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Latest CBO Outlook Ignores Birth Rates and Tipping Points

This article first appeared at The McAlvany Intelligence Advisor on Wednesday, February 5, 2014:

Just reading the headlines, the average citizen is likely to think that now that the deficits are under control Washington can focus on problems elsewhere. The Congressional Budget Office (CBO) estimated in May that the current year’s deficit would come in at $560 billion, half what it was just two years ago. In its report released on Tuesday, it was pleased to note that

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US Government Shutdown Not Likely to Break Belgium’s Record of 589 Days

With news that the partial US government shutdown won’t be resolved for at least the next two weeks, and will then only likely end when the debt limit crisis forces it, commentators have resurrected the history of the last government shutdown during the Clinton administration. But little if any media attention is being paid to the longest government shutdown,

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The Far-reaching Consequences of the Fracking Boom

This article first appeared at The McAlvany Intelligence Advisor on Wednesday, September 25th, 2013:

Even the people at IHS, Inc. (one of the world’s preeminent global consulting and forecasting firms) missed perhaps the most important impact the fracking boom is likely to have: it just might dampen the enthusiasm for the empire builders in Washington to continue to

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Warren Buffett’s Railroad is Testing Natural Gas to Drive its Locomotives

The quiet revolution going on in the energy sector as a result of fracking is being punctuated by changes unseen and unappreciated, such as the recent announcement by Warren Buffett’s railroad, BNSF Railway.  The largest railroad in the country, BNSF is testing the use of liquefied natural gas (LNG) to

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Friday’s Jobs Report: There’s Good News, and then…

On the surface Friday’s jobs report from the Bureau of Labor Statistics (BLS) wasn’t so bad: 169,000 jobs were created in August and the unemployment rate dropped slightly, once again, to 7.3%. This was slightly below expectations (180,000) but about in line with the average monthly gains over the past year.

But – and it’s a big but – not everyone is participating, and some of those numbers

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George Mitchell, the Father of Fracking, Dead at 94

With his determination and the ability to ignore naysayers, George Mitchell, the owner of a Fortune 500 company, Mitchell Energy & Development Company, poured himself and $6 million of his company’s money into the task of finding ways to access the natural gas he knew was underground of his property north of Houston, Texas. It took him more than 10 years to find those ways. Since 2000, his discoveries have changed the world and are responsible for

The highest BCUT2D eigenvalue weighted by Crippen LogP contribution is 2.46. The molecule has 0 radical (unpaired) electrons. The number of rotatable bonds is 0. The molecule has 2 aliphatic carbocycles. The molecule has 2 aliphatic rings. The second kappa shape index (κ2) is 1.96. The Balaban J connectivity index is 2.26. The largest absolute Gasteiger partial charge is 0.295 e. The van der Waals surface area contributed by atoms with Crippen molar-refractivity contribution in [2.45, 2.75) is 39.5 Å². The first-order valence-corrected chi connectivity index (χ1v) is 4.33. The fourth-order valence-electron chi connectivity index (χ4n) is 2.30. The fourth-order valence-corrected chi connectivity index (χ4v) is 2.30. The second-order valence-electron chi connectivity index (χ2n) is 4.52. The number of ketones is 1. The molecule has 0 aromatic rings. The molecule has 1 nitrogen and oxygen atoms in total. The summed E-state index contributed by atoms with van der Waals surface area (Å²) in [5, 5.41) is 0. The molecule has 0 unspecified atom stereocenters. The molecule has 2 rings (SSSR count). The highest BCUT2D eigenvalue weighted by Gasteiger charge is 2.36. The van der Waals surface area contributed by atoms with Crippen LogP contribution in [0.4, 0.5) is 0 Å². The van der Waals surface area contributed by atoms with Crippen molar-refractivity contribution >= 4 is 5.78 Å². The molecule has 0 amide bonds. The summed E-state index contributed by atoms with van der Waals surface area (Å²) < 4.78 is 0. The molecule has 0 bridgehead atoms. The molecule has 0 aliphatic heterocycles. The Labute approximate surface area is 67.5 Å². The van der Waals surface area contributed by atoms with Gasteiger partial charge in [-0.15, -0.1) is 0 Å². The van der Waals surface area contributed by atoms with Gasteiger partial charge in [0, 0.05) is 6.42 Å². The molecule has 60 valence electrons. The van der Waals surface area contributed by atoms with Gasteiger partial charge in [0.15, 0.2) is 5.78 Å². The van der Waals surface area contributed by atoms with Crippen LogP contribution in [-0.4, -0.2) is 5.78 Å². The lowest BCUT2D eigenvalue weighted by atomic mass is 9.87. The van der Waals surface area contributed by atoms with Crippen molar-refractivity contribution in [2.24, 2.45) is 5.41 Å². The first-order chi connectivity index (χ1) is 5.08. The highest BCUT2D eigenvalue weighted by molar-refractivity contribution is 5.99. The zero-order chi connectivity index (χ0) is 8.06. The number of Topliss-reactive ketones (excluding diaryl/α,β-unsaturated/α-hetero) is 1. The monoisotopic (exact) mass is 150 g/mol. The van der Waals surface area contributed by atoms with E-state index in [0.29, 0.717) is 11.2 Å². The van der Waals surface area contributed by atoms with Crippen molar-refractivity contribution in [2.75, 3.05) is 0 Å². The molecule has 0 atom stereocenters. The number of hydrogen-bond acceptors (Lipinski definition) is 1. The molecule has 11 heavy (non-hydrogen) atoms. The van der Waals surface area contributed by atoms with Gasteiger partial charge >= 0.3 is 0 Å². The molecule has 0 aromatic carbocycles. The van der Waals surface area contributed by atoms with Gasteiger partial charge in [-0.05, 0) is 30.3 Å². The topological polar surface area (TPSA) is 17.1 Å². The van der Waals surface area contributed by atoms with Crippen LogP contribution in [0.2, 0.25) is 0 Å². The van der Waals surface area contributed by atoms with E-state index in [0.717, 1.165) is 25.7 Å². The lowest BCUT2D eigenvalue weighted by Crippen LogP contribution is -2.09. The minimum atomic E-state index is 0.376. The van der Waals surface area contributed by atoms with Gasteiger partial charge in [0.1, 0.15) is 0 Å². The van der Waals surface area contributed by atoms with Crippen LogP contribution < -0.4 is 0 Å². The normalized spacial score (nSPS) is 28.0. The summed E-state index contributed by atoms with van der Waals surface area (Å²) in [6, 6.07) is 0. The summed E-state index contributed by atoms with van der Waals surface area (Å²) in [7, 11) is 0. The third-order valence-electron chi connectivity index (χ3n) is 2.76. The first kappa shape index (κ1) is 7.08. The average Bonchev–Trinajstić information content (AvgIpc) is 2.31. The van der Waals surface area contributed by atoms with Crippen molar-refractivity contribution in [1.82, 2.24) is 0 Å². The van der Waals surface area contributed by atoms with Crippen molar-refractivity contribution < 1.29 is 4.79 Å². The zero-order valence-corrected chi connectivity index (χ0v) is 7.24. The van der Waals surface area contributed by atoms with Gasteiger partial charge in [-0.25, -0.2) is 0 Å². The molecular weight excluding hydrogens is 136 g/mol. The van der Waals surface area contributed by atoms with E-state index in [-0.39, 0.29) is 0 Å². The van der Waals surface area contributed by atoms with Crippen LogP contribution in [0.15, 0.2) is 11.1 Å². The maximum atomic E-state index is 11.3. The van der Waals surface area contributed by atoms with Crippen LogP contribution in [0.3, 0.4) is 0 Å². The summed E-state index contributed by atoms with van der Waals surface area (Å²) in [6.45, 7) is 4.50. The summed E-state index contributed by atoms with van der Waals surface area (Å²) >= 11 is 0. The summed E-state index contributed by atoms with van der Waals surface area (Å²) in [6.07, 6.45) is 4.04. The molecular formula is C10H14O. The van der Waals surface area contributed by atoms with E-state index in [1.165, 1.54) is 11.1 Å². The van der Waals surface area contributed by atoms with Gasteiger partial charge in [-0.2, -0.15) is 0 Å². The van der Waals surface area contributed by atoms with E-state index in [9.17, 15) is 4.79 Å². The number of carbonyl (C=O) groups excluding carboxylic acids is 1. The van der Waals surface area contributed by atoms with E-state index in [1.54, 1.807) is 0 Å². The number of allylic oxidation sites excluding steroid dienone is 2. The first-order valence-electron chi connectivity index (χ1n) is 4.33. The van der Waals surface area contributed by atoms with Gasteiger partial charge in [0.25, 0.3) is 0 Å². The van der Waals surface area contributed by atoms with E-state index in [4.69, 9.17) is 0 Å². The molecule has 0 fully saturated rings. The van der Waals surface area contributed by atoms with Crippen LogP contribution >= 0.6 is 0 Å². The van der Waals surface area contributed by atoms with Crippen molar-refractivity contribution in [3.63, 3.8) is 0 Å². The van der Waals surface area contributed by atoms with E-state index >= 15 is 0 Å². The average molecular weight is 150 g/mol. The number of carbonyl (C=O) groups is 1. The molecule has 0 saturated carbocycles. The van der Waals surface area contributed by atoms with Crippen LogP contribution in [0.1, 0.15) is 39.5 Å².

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50 years of Federal Regulations have Reduced Americans’ Standard of Living by 75 percent

The 20th annual snapshot of the federal regulatory state published by the Competitive Enterprise Institute (CEI) last month announced the arrival of an unhappy milestone: regulatory costs now amount to more than half of all federal spending. Put another way, the real cost of government in the United States is

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Once Reviled, Capitalism is Making an Extraordinary Comeback Worldwide

This article originally appeared at McAlvany Intelligence Advisor

 

Hidden inside an obscure study just released by Barclays is a nugget of huge importance that reflects a sea change in the growth of entrepreneurial capitalism. The results of this development could equal if not exceed those of the

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How to resist Leviathan

I heard Robert Higgs speak at a Cato conference in California a few years ago and found him winsome, humble and bright. His resume is remarkable: Senior Fellow in Political Economy at the Independent Institute, Editor of The Independent Review, senior fellow at the Ludwig von Mises Institute and adjunct scholar at the Cato Institute. He’s best known for his tour de force, Crisis and Leviathan: Critical Episodes in the Growth of American Government, which was first published in 1987 and was just republished a few months ago.

He has been inveighing against big government for decades and, happily, has condensed his methods of resistance into a short article,

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US Now Produces More Oil than it Imports for the First Time since 1995

When Brantley Hargrove noted in the Dallas Observer on Thursday that the US produced more oil than it consumed during the last week in May (for the first time since February, 1995) he was awfully quick to give nearly all the credit to Texas. But he was proud, nevertheless:

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Slowing Economy Confirmed

The report from Automatic Data Processing (ADP) on Wednesday morning surprised economists once again by coming in substantially below their expectations. The 135,000 new private sector jobs created in May were way below the

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Obamanomics is to Blame for Worst Recession since the Great Depression

When libertarian scholar Peter Ferrara asked rhetorically in Sunday’s issue of Forbes, “Economically, Could Obama be America’s Worst President?” he relied heavily on statistics provided by the chief enabler of the Great Recession,

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Many of the articles on Light from the Right first appeared on either The New American or the McAlvany Intelligence Advisor.